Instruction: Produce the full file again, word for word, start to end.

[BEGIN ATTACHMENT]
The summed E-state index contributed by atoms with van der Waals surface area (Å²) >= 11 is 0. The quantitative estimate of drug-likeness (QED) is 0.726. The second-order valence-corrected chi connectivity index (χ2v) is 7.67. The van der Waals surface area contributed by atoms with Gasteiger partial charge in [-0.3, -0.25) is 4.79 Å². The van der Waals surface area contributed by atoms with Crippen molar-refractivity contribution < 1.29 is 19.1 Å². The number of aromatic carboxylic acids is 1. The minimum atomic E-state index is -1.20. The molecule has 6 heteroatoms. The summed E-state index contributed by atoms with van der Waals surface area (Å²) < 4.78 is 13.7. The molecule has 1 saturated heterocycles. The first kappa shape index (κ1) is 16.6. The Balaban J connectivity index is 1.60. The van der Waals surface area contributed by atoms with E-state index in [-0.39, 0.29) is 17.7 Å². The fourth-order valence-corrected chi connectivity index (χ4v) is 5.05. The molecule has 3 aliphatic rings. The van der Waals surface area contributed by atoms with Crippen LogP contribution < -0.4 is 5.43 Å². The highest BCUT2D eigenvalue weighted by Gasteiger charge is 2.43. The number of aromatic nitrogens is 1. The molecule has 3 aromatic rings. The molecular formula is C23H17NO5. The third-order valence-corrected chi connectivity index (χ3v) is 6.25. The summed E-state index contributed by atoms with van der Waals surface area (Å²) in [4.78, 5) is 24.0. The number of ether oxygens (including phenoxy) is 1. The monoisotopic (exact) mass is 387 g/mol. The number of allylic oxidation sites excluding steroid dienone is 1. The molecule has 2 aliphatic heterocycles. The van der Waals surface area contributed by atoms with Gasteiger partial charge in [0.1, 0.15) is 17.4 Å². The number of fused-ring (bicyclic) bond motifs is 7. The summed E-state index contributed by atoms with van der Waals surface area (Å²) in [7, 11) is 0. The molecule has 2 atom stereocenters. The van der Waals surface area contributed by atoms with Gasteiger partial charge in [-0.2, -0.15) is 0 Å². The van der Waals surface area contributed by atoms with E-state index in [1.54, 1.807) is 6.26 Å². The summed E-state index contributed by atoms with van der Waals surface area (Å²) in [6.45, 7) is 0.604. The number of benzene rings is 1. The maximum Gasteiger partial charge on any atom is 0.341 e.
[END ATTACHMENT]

The summed E-state index contributed by atoms with van der Waals surface area (Å²) >= 11 is 0. The quantitative estimate of drug-likeness (QED) is 0.726. The second-order valence-corrected chi connectivity index (χ2v) is 7.67. The van der Waals surface area contributed by atoms with Gasteiger partial charge in [-0.3, -0.25) is 4.79 Å². The van der Waals surface area contributed by atoms with Crippen molar-refractivity contribution < 1.29 is 19.1 Å². The number of aromatic carboxylic acids is 1. The minimum atomic E-state index is -1.20. The molecule has 6 heteroatoms. The summed E-state index contributed by atoms with van der Waals surface area (Å²) < 4.78 is 13.7. The molecule has 1 saturated heterocycles. The first kappa shape index (κ1) is 16.6. The Balaban J connectivity index is 1.60. The van der Waals surface area contributed by atoms with E-state index in [-0.39, 0.29) is 17.7 Å². The fourth-order valence-corrected chi connectivity index (χ4v) is 5.05. The molecule has 3 aliphatic rings. The van der Waals surface area contributed by atoms with Crippen LogP contribution < -0.4 is 5.43 Å². The highest BCUT2D eigenvalue weighted by Gasteiger charge is 2.43. The number of aromatic nitrogens is 1. The molecule has 3 aromatic rings. The molecular formula is C23H17NO5. The third-order valence-corrected chi connectivity index (χ3v) is 6.25. The summed E-state index contributed by atoms with van der Waals surface area (Å²) in [4.78, 5) is 24.0. The number of ether oxygens (including phenoxy) is 1. The monoisotopic (exact) mass is 387 g/mol. The number of allylic oxidation sites excluding steroid dienone is 1. The molecule has 2 aliphatic heterocycles. The van der Waals surface area contributed by atoms with Gasteiger partial charge in [0.1, 0.15) is 17.4 Å². The number of fused-ring (bicyclic) bond motifs is 7. The summed E-state index contributed by atoms with van der Waals surface area (Å²) in [7, 11) is 0. The molecule has 2 atom stereocenters. The van der Waals surface area contributed by atoms with Gasteiger partial charge in [-0.2, -0.15) is 0 Å². The van der Waals surface area contributed by atoms with E-state index in [1.54, 1.807) is 6.26 Å². The summed E-state index contributed by atoms with van der Waals surface area (Å²) in [6.45, 7) is 0.604. The number of benzene rings is 1. The maximum Gasteiger partial charge on any atom is 0.341 e.